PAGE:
With significant vision loss it can become challenging to complete common daily tasks including reading, writing, cooking and housework, watching television, driving or even recognizing people.

When low vision is diagnosed it can come as a shock. Initially, it is an adjustment to learn how to function with impaired vision but the good news is there are numerous resources and products available to assist. Because low vision often results in one’s inability to work, function independently, drive and resume normal life, many patients feel isolated and depressed.

Visual Rehabilitation and Visual Aids

Low vision means that a minimal amount of sight remains intact. There are millions of people who suffer from the condition and manage to function with the remaining vision available to them through the use of visual rehabilitation or visual aids.

What are visual aids?

These are devices that help people with low vision function by maximizing remaining eyesight. This often involves the use of magnifiers (handheld, mounted or stand-alone), telescopes and other tools to enlarge the images of objects to make them more visible. Some visual aids reduce glare and enhance contrast which makes it easier to see. Other low vision aids act as guides to help the person focus on non-visual cues, such as sound or feel. Finding the right visual aid is a matter of consulting with a professional and experimenting with what works for you and your daily needs.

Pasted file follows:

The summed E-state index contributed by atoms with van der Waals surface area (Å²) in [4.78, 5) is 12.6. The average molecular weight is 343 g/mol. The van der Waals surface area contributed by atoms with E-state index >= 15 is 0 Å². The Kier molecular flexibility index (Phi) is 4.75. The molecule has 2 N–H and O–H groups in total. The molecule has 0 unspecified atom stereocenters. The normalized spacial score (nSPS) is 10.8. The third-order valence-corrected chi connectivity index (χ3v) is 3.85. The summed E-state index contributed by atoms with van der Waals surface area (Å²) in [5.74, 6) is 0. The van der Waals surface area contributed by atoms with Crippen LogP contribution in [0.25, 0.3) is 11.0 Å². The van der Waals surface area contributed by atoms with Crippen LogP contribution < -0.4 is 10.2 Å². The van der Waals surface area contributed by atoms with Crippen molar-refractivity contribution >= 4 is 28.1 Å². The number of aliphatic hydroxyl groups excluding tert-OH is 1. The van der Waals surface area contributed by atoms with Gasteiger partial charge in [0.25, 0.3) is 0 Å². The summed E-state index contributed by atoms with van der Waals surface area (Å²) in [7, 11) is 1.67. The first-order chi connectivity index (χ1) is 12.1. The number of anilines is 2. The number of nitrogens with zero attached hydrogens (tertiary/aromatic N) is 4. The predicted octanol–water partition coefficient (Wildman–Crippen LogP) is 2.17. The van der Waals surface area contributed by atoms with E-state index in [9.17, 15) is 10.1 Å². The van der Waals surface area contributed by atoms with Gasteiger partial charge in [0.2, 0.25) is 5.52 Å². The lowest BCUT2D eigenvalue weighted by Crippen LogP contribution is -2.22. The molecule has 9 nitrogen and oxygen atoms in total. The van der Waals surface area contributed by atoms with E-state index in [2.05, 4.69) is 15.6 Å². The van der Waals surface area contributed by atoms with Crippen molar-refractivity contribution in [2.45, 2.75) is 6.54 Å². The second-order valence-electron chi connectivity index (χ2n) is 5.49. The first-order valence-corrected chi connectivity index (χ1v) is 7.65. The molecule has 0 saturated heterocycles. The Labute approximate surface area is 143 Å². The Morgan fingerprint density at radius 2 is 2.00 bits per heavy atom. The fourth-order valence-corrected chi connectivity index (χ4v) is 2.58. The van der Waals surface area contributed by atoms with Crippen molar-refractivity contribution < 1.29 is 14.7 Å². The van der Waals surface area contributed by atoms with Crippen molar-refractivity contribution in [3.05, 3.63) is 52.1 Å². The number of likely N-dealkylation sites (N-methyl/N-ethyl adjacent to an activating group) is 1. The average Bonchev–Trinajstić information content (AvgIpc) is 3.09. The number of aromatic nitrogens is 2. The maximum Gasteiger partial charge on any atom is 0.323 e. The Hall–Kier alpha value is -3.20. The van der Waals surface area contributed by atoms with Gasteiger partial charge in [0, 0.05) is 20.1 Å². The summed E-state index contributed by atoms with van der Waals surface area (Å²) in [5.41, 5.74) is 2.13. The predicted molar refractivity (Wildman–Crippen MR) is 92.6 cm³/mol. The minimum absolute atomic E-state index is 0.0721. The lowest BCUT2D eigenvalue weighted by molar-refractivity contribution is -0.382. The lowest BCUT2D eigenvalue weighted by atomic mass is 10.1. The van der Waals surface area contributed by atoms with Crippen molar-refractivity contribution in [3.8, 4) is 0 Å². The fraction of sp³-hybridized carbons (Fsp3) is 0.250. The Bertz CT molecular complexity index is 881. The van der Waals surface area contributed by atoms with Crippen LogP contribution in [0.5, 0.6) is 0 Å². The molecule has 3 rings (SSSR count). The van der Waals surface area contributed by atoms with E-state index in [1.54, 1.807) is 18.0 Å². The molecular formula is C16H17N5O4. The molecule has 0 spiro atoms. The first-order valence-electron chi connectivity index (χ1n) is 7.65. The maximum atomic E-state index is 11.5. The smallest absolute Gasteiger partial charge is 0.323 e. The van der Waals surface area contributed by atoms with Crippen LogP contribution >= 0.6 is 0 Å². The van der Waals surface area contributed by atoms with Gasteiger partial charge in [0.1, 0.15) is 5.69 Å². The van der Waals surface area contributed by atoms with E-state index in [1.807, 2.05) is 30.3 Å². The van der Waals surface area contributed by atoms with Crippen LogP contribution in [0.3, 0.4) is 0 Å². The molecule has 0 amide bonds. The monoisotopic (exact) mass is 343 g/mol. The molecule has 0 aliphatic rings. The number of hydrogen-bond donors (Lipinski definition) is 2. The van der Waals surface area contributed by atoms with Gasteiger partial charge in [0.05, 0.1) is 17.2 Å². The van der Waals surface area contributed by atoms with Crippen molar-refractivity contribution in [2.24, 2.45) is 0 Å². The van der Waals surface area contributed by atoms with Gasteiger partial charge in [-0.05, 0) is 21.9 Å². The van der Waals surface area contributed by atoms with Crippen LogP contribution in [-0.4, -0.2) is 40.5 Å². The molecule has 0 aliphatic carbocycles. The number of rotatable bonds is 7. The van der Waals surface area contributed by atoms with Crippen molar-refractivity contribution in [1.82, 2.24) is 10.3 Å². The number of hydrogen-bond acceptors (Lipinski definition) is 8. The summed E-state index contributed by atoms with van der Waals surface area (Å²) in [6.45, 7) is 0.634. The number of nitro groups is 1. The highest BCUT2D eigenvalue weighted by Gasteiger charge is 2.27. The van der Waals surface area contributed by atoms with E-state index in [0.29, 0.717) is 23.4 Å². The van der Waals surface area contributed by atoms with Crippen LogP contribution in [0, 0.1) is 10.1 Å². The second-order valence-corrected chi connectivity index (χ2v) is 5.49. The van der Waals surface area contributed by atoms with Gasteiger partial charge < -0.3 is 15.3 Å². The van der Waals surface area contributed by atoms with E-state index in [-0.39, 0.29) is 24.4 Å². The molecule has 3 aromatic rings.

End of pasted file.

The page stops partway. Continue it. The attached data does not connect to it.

How to make life with low vision easier

  1. Ensure that you have adequate lighting in your home.  This may require some trial and error with different lights and voltages to determine what works best for you.
  1. Use a magnifier. There is a vast selection of magnifiers available, ranging from hand-held to stand magnifiers. Binoculars and spectacle mounted magnifiers are also an option.
  1. Your optometrist or low vision specialist can recommend specialized lens tints for certain conditions such as retinitis pigmentosa or cataracts, which enhance vision or reduce light sensitivity.